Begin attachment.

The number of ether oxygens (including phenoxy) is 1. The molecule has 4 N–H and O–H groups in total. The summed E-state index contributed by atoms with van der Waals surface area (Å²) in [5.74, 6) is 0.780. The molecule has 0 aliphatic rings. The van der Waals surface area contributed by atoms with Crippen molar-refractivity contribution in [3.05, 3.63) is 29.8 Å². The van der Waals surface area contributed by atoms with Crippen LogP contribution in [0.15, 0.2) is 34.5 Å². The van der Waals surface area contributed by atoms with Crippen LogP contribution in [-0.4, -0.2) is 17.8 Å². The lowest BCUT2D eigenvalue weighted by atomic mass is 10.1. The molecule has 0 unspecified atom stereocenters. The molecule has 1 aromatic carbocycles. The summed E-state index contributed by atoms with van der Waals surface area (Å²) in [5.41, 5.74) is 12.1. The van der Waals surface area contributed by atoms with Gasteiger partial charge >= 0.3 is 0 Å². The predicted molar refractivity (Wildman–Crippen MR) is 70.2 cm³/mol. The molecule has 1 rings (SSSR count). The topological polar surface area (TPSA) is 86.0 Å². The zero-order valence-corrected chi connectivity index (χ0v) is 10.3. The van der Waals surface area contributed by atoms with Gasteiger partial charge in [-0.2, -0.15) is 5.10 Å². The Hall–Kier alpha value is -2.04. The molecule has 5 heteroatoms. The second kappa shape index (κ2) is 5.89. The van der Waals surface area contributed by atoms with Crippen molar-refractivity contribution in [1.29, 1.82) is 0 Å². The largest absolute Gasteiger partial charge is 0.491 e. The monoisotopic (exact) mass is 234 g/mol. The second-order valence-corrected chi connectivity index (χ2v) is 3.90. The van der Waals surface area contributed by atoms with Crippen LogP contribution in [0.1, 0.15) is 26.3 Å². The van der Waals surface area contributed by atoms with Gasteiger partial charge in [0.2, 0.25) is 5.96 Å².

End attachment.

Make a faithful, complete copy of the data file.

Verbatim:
The number of ether oxygens (including phenoxy) is 1. The molecule has 4 N–H and O–H groups in total. The summed E-state index contributed by atoms with van der Waals surface area (Å²) in [5.74, 6) is 0.780. The molecule has 0 aliphatic rings. The van der Waals surface area contributed by atoms with Crippen molar-refractivity contribution in [3.05, 3.63) is 29.8 Å². The van der Waals surface area contributed by atoms with Crippen LogP contribution in [0.15, 0.2) is 34.5 Å². The van der Waals surface area contributed by atoms with Crippen LogP contribution in [-0.4, -0.2) is 17.8 Å². The lowest BCUT2D eigenvalue weighted by atomic mass is 10.1. The molecule has 0 unspecified atom stereocenters. The molecule has 1 aromatic carbocycles. The summed E-state index contributed by atoms with van der Waals surface area (Å²) in [5.41, 5.74) is 12.1. The van der Waals surface area contributed by atoms with Gasteiger partial charge >= 0.3 is 0 Å². The predicted molar refractivity (Wildman–Crippen MR) is 70.2 cm³/mol. The molecule has 1 rings (SSSR count). The topological polar surface area (TPSA) is 86.0 Å². The zero-order valence-corrected chi connectivity index (χ0v) is 10.3. The van der Waals surface area contributed by atoms with Gasteiger partial charge in [-0.2, -0.15) is 5.10 Å². The Hall–Kier alpha value is -2.04. The molecule has 5 heteroatoms. The second kappa shape index (κ2) is 5.89. The van der Waals surface area contributed by atoms with Crippen molar-refractivity contribution in [1.29, 1.82) is 0 Å². The largest absolute Gasteiger partial charge is 0.491 e. The monoisotopic (exact) mass is 234 g/mol. The second-order valence-corrected chi connectivity index (χ2v) is 3.90. The van der Waals surface area contributed by atoms with Crippen LogP contribution in [0.1, 0.15) is 26.3 Å². The van der Waals surface area contributed by atoms with Gasteiger partial charge in [0.2, 0.25) is 5.96 Å².